How to use a multimeter – Voltage
Using a multimeter can be a bit scary right? If you put your test probes there, will you get the proper reading? Might you get shocked? The post below is supposed to help out with using a multimeter, or a voltmeter as some call it, to measure voltage.
Resistance and current will be addressed later, this one hopefully is strictly for measuring voltage. As we mentioned before, voltage is the driving force behind the current. Without voltage, our little electron friends don’t move.
Why it’s important to know how to use a multimeter
For one, you’re a person, don’t you want to know how to use one? Also, you may have an issue come up at home or work that you need to solve. Maybe it’s an outlet at home that all of a sudden doesn’t seem to work. Maybe it is the all important coffee maker at work that has no power.
Whatever it is, especially the frickin’ coffee, you have to solve it. With meters being the scary bastards that they are, you have come to the right place. First though…
My disclaimer. Don’t be an idiot. Or a moron. If you read this post and then do something moronic, that’s on you. Always observe electrical safety guidelines, you should never work on anything hot, never reach into an energized panel, etc. If you are choosing to use a multimeter, you are also choosing to on your own.
Let’s say you have an electrical issue going on at home, or even better, one on your trailer in your driveway. The running lights don’t come on maybe. Multimeters are so very handy for troubleshooting btw. The best way to determine some electrical issues is by using a multimeter. By troubleshooting, taking readings, and making changes, you can solve most issues.
Using a multimeter is one of the most basic skills in electronics. Reading a multimeter is not hard but requires some basic knowledge about electricity and electronics.
What is a multimeter?
Multimeters measure an assortment of various electrical properties – voltage, current, resistance (more.) Multimeters are made by Fluke, Black and Decker, Klein, and are used by homeowners, technicians, and pros like electricians and mechanics. Since you invested money into a meter, you’re going to need to know how to use it effectively – and safely. Plus, you again should want to.
Using a multimeter to measure voltage
To begin, some multimeters are auto-ranging and others are manual. What this means is if you are measuring an AC (alternating current like the outlets in your house) you need to make sure your meter is set both on the right class of voltage as well as the proper range. This is why auto-ranging is almost a standard feature now.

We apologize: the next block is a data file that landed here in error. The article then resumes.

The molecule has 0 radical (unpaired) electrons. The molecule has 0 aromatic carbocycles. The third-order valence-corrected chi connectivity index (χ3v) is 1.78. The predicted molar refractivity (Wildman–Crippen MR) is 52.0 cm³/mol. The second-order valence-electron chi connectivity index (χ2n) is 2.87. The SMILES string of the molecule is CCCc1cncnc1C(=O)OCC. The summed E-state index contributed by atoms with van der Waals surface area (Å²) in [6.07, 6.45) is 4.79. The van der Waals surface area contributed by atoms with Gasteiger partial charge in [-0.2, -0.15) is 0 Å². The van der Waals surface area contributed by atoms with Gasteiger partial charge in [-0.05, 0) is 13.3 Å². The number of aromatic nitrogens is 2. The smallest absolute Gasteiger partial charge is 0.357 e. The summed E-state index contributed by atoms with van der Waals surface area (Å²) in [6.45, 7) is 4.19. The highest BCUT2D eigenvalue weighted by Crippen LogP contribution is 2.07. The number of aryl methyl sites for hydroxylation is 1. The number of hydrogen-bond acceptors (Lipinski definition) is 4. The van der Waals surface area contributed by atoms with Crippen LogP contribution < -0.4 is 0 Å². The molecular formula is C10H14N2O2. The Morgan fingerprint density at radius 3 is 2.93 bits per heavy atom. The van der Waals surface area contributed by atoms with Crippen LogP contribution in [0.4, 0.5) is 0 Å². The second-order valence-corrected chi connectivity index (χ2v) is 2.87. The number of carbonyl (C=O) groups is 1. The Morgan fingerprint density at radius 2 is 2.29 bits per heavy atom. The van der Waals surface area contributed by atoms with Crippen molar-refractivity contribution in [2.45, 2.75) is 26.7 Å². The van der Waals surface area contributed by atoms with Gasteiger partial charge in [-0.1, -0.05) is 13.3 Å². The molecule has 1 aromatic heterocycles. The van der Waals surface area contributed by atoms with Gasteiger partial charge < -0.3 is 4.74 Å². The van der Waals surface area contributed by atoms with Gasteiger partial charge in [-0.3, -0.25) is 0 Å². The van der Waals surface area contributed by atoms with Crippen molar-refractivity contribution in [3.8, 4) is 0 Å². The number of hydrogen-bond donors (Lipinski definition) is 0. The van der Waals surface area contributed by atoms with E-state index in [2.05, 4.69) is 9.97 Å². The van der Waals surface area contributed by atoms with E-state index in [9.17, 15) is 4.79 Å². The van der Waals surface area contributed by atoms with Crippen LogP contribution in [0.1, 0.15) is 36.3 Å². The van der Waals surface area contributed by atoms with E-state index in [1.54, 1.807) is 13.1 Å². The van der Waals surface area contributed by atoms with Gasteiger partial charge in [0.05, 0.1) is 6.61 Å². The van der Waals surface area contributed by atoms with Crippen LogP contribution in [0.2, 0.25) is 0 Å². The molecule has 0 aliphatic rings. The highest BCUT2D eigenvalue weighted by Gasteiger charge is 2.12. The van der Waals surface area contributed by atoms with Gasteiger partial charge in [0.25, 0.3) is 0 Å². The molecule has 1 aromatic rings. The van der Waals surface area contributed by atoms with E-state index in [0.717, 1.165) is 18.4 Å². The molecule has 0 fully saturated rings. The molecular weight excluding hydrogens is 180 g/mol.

One of my first meters, that A.W. Sperry one, you had to pick your voltage. So if you didn’t know what you were measuring, you started high, like 20,000 volts and moved down. Meters like the Fluke 115 just pick a range on their own. However, some Fluke meters do not go between AC and DC (direct current like a battery) automatically. The Fluke electrical testers usually do but not the meters.
Measuring voltage requires the electricity to be on in the device being measured.
Start by plugging the probes into the corresponding jacks on the multimeter. For some applications this is important, while for others, it does not matter. In the case of voltages, it matters sometimes. Helpful I know.
The black lead should be negative and the red test lead should go only to the volt/ohm/temp jack. If you’re measuring AC voltage, simply turn the dial to the “V” with a wavy line, like a tilde, over it (pic around somewhere.) That wave represents the alternating current, its sine wave.
Finally, touch the probes, also called leads or test leads, to the outlet, wire, device you are checking.
Checking DC voltage with a digital multimeter
To measure DC voltage, turn the dial to the “V” with a solid and a broken line over it showing direct current (no sine wave.) Side note: Tesla wanted the standard electrical system to be DC, Edison wanted AC. I don’t know if that is an urban myth or what. I do know that direct current can be more devastating than AC as far as your life is concerned.
Touch the negative test lead to ground and positive lead to what you’re checking in the circuit. The voltage reading should be displayed with a – symbol indicating voltage towards ground; a + symbol may or may not be displayed to indicate voltage moving away from ground.
Multimeters shouldn’t be so intimidating now. Meh, who am I kidding? They’re still a little bit scary, we are placing our hands a few inches away from deadly electricity to take readings and measurements. But now, you should be able to use a meter to measure voltages, both AC and DC.
There is also an electrical tester comparison chart here or a multimeter comparison chart here. If you learned something from this article, maybe you’d like to sign up? The sidebar has a sign-up section somewhere over there.
Thanks for reading. I really hope you learned something. Leave a comment. Got a tip? Share.